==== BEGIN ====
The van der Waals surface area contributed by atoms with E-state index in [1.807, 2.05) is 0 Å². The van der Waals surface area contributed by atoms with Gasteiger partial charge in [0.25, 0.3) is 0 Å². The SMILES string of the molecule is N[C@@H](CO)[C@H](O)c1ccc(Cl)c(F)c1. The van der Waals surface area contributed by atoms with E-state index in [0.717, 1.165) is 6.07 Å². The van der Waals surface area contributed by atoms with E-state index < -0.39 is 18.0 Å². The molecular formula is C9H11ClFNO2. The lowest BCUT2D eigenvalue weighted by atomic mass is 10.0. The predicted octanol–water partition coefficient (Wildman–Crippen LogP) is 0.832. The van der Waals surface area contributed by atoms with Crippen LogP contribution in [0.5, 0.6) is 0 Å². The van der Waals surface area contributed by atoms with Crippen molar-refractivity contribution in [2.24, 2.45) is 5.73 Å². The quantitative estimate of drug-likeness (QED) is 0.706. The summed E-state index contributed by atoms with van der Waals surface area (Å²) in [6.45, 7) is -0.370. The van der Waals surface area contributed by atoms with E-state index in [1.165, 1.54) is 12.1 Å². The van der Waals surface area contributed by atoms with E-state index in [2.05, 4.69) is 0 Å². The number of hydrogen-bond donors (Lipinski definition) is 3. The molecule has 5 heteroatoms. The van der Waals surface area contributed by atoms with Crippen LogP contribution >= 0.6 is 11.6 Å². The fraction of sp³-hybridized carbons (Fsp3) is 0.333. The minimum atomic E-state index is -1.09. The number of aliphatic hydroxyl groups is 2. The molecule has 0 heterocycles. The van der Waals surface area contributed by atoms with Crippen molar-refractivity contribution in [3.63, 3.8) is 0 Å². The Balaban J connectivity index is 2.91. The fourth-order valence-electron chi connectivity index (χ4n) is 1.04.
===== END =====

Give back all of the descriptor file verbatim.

The van der Waals surface area contributed by atoms with E-state index in [1.807, 2.05) is 0 Å². The van der Waals surface area contributed by atoms with Gasteiger partial charge in [0.25, 0.3) is 0 Å². The SMILES string of the molecule is N[C@@H](CO)[C@H](O)c1ccc(Cl)c(F)c1. The van der Waals surface area contributed by atoms with E-state index in [0.717, 1.165) is 6.07 Å². The van der Waals surface area contributed by atoms with E-state index < -0.39 is 18.0 Å². The molecular formula is C9H11ClFNO2. The lowest BCUT2D eigenvalue weighted by atomic mass is 10.0. The predicted octanol–water partition coefficient (Wildman–Crippen LogP) is 0.832. The van der Waals surface area contributed by atoms with Crippen LogP contribution in [0.5, 0.6) is 0 Å². The van der Waals surface area contributed by atoms with Crippen molar-refractivity contribution in [2.24, 2.45) is 5.73 Å². The quantitative estimate of drug-likeness (QED) is 0.706. The summed E-state index contributed by atoms with van der Waals surface area (Å²) in [6.45, 7) is -0.370. The van der Waals surface area contributed by atoms with E-state index in [1.165, 1.54) is 12.1 Å². The van der Waals surface area contributed by atoms with E-state index in [2.05, 4.69) is 0 Å². The number of hydrogen-bond donors (Lipinski definition) is 3. The molecule has 5 heteroatoms. The van der Waals surface area contributed by atoms with Crippen LogP contribution >= 0.6 is 11.6 Å². The fraction of sp³-hybridized carbons (Fsp3) is 0.333. The minimum atomic E-state index is -1.09. The number of aliphatic hydroxyl groups is 2. The molecule has 0 heterocycles. The van der Waals surface area contributed by atoms with Crippen molar-refractivity contribution in [3.63, 3.8) is 0 Å². The Balaban J connectivity index is 2.91. The fourth-order valence-electron chi connectivity index (χ4n) is 1.04.